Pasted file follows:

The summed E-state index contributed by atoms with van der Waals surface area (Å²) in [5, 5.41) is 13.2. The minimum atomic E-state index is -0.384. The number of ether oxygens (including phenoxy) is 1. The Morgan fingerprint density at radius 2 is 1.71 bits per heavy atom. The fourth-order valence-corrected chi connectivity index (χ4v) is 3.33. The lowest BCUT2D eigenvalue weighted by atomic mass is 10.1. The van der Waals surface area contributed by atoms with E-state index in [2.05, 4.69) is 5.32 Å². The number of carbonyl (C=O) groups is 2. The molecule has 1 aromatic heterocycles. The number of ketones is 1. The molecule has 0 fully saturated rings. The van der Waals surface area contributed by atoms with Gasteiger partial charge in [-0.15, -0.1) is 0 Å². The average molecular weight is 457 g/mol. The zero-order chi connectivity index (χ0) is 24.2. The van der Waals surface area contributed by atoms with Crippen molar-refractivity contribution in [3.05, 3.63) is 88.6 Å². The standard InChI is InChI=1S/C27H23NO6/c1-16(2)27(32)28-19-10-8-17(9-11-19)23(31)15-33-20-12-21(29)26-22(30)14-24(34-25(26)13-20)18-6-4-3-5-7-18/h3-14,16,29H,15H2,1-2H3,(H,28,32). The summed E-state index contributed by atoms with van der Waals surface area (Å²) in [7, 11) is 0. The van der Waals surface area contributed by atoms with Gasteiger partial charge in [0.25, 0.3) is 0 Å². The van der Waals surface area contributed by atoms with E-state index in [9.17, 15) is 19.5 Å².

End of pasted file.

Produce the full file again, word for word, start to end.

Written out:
The summed E-state index contributed by atoms with van der Waals surface area (Å²) in [5, 5.41) is 13.2. The minimum atomic E-state index is -0.384. The number of ether oxygens (including phenoxy) is 1. The Morgan fingerprint density at radius 2 is 1.71 bits per heavy atom. The fourth-order valence-corrected chi connectivity index (χ4v) is 3.33. The lowest BCUT2D eigenvalue weighted by atomic mass is 10.1. The van der Waals surface area contributed by atoms with E-state index in [2.05, 4.69) is 5.32 Å². The number of carbonyl (C=O) groups is 2. The molecule has 1 aromatic heterocycles. The number of ketones is 1. The molecule has 0 fully saturated rings. The van der Waals surface area contributed by atoms with Gasteiger partial charge in [-0.15, -0.1) is 0 Å². The average molecular weight is 457 g/mol. The zero-order chi connectivity index (χ0) is 24.2. The van der Waals surface area contributed by atoms with Crippen molar-refractivity contribution in [3.05, 3.63) is 88.6 Å². The standard InChI is InChI=1S/C27H23NO6/c1-16(2)27(32)28-19-10-8-17(9-11-19)23(31)15-33-20-12-21(29)26-22(30)14-24(34-25(26)13-20)18-6-4-3-5-7-18/h3-14,16,29H,15H2,1-2H3,(H,28,32). The summed E-state index contributed by atoms with van der Waals surface area (Å²) in [7, 11) is 0. The van der Waals surface area contributed by atoms with Gasteiger partial charge in [0.25, 0.3) is 0 Å². The van der Waals surface area contributed by atoms with E-state index in [9.17, 15) is 19.5 Å².